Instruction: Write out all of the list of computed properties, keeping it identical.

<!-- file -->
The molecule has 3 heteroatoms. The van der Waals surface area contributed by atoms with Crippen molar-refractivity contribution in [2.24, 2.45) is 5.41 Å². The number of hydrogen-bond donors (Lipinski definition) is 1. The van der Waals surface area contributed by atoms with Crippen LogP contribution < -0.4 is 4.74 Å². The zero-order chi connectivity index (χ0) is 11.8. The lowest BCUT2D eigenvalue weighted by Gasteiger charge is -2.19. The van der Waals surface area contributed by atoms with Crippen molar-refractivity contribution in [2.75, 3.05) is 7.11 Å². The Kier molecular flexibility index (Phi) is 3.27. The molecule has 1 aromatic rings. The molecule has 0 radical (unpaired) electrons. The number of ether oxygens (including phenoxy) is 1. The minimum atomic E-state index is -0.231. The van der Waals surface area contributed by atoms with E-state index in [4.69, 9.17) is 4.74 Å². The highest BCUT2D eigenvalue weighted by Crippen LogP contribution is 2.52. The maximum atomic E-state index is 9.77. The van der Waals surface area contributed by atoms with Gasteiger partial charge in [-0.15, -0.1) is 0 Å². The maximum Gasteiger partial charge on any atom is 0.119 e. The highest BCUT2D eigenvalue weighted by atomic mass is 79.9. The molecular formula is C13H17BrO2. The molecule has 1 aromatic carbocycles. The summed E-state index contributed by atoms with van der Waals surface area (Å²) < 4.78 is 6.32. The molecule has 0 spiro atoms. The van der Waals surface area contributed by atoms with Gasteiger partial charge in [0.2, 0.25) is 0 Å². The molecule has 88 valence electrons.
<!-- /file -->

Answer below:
The molecule has 3 heteroatoms. The van der Waals surface area contributed by atoms with Crippen molar-refractivity contribution in [2.24, 2.45) is 5.41 Å². The number of hydrogen-bond donors (Lipinski definition) is 1. The van der Waals surface area contributed by atoms with Crippen LogP contribution < -0.4 is 4.74 Å². The zero-order chi connectivity index (χ0) is 11.8. The lowest BCUT2D eigenvalue weighted by Gasteiger charge is -2.19. The van der Waals surface area contributed by atoms with Crippen molar-refractivity contribution in [2.75, 3.05) is 7.11 Å². The Kier molecular flexibility index (Phi) is 3.27. The molecule has 1 aromatic rings. The molecule has 0 radical (unpaired) electrons. The number of ether oxygens (including phenoxy) is 1. The minimum atomic E-state index is -0.231. The van der Waals surface area contributed by atoms with E-state index in [4.69, 9.17) is 4.74 Å². The highest BCUT2D eigenvalue weighted by Crippen LogP contribution is 2.52. The maximum atomic E-state index is 9.77. The van der Waals surface area contributed by atoms with Gasteiger partial charge in [-0.15, -0.1) is 0 Å². The maximum Gasteiger partial charge on any atom is 0.119 e. The highest BCUT2D eigenvalue weighted by atomic mass is 79.9. The molecular formula is C13H17BrO2. The molecule has 1 aromatic carbocycles. The summed E-state index contributed by atoms with van der Waals surface area (Å²) < 4.78 is 6.32. The molecule has 0 spiro atoms. The van der Waals surface area contributed by atoms with Gasteiger partial charge in [0.2, 0.25) is 0 Å². The molecule has 88 valence electrons.